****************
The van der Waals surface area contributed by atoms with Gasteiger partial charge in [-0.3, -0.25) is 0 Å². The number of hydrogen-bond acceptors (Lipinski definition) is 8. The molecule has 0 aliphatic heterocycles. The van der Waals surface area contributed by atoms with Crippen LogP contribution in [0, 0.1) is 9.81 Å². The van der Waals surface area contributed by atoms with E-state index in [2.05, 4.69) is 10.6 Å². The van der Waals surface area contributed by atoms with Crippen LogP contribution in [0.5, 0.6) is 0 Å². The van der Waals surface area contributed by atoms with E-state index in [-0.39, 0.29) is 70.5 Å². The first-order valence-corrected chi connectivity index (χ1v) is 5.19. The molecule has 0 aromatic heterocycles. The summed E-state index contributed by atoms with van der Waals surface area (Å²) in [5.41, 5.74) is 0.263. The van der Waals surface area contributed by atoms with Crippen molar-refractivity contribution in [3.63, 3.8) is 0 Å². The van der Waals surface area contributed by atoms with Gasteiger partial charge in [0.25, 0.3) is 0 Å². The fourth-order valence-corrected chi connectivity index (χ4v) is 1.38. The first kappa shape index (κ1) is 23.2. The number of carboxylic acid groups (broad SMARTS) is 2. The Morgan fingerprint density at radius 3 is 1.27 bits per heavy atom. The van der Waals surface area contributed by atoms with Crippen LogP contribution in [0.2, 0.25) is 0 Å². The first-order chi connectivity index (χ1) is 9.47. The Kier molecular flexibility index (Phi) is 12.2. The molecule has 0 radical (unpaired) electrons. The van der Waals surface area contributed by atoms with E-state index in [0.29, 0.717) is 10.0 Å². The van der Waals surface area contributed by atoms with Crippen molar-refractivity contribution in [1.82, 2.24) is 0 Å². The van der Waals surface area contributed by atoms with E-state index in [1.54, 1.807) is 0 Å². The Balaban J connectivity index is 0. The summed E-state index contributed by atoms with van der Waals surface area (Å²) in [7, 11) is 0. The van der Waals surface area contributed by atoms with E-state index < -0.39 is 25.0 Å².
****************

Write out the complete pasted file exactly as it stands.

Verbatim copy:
The van der Waals surface area contributed by atoms with Gasteiger partial charge in [-0.3, -0.25) is 0 Å². The number of hydrogen-bond acceptors (Lipinski definition) is 8. The molecule has 0 aliphatic heterocycles. The van der Waals surface area contributed by atoms with Crippen LogP contribution in [0, 0.1) is 9.81 Å². The van der Waals surface area contributed by atoms with E-state index in [2.05, 4.69) is 10.6 Å². The van der Waals surface area contributed by atoms with Crippen LogP contribution in [0.5, 0.6) is 0 Å². The van der Waals surface area contributed by atoms with E-state index in [-0.39, 0.29) is 70.5 Å². The first-order valence-corrected chi connectivity index (χ1v) is 5.19. The molecule has 0 aromatic heterocycles. The summed E-state index contributed by atoms with van der Waals surface area (Å²) in [5.41, 5.74) is 0.263. The van der Waals surface area contributed by atoms with Crippen molar-refractivity contribution in [3.63, 3.8) is 0 Å². The van der Waals surface area contributed by atoms with Gasteiger partial charge in [0.25, 0.3) is 0 Å². The fourth-order valence-corrected chi connectivity index (χ4v) is 1.38. The first kappa shape index (κ1) is 23.2. The number of carboxylic acid groups (broad SMARTS) is 2. The Morgan fingerprint density at radius 3 is 1.27 bits per heavy atom. The van der Waals surface area contributed by atoms with Crippen LogP contribution in [0.2, 0.25) is 0 Å². The first-order chi connectivity index (χ1) is 9.47. The Kier molecular flexibility index (Phi) is 12.2. The molecule has 0 radical (unpaired) electrons. The van der Waals surface area contributed by atoms with E-state index in [0.29, 0.717) is 10.0 Å². The van der Waals surface area contributed by atoms with Crippen molar-refractivity contribution in [1.82, 2.24) is 0 Å². The van der Waals surface area contributed by atoms with E-state index in [1.54, 1.807) is 0 Å². The Balaban J connectivity index is 0. The summed E-state index contributed by atoms with van der Waals surface area (Å²) in [7, 11) is 0. The van der Waals surface area contributed by atoms with E-state index < -0.39 is 25.0 Å².